The Wave in Arizona of U.S.A

Posted by Meg on 8:15 AM No comments

The Wave (Created 190 million years ago when desert dunes compacted and solidified into striped sandstone) is located on the Colorado Plateau, near the Utah and Arizona border. The area is a gallery of gruesomely twisted sandstone, resembling deformed pillars, cones, mushrooms and other odd creations. Deposits of iron claim some of the responsibility for the unique blending of color twisted in the rock, creating a dramatic rainbow of pastel yellows, pinks and reds.
The Wave is famous among hikers and photographers for its colorful and undulating landscape. Surprisingly, it has yet been designated a national park. The Wave is part of the Paria Canyon-Vermilion Cliffs Wilderness, administered by the United States federal Bureau of Land Management.

The soft sandstone of The Wave is fragile, so one needs to walk carefully, not break the small ridges. A good time for photographing The Wave is the few hours around midday when there are no shadows in the center, although early morning and late afternoon shadows can also make for dramatic photos. After a recent rain storm, numerous pools form which can contain hundreds of tadpoles and fairy shrimp. These pools can be present for several days.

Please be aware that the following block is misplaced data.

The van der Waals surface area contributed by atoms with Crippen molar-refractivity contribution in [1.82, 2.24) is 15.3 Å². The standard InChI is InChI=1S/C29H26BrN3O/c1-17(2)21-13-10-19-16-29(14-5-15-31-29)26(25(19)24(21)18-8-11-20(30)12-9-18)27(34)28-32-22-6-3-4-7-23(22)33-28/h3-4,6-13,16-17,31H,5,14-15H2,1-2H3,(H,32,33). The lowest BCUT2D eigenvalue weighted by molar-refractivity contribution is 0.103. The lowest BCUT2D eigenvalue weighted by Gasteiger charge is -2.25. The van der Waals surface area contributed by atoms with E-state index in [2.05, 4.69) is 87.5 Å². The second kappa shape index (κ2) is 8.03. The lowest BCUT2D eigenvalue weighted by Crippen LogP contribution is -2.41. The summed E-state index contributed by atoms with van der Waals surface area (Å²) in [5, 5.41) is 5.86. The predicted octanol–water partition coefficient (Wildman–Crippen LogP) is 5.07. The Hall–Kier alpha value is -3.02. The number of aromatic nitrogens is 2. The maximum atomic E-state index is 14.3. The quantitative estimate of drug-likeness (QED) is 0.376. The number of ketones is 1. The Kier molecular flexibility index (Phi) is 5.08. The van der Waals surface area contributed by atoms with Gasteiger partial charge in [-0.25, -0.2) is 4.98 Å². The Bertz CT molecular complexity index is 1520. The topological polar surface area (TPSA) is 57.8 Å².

The Wave does involve a three mile hike across open desert with no path to follow. The best hiking conditions are found in spring and fall. Summer temperatures get very hot, sometimes reaching 100 F. Winter nights are cold but days are often mild. Hiking can be pleasant during warm periods in winter.

Hikers and photographers are anxious to visit the Wave due to its shape and amazing vibrant color however, access is extremely hard to come by. To preserve the formation, only 20 visitors are allowed access each day and permits are required, which are not easy to obtain! 10 permits are vied for through an online lottery and the other 10 permits are handed out via on-site lottery, so you’re really taking your chances but what a pay-off if you’re one of the lucky 20!


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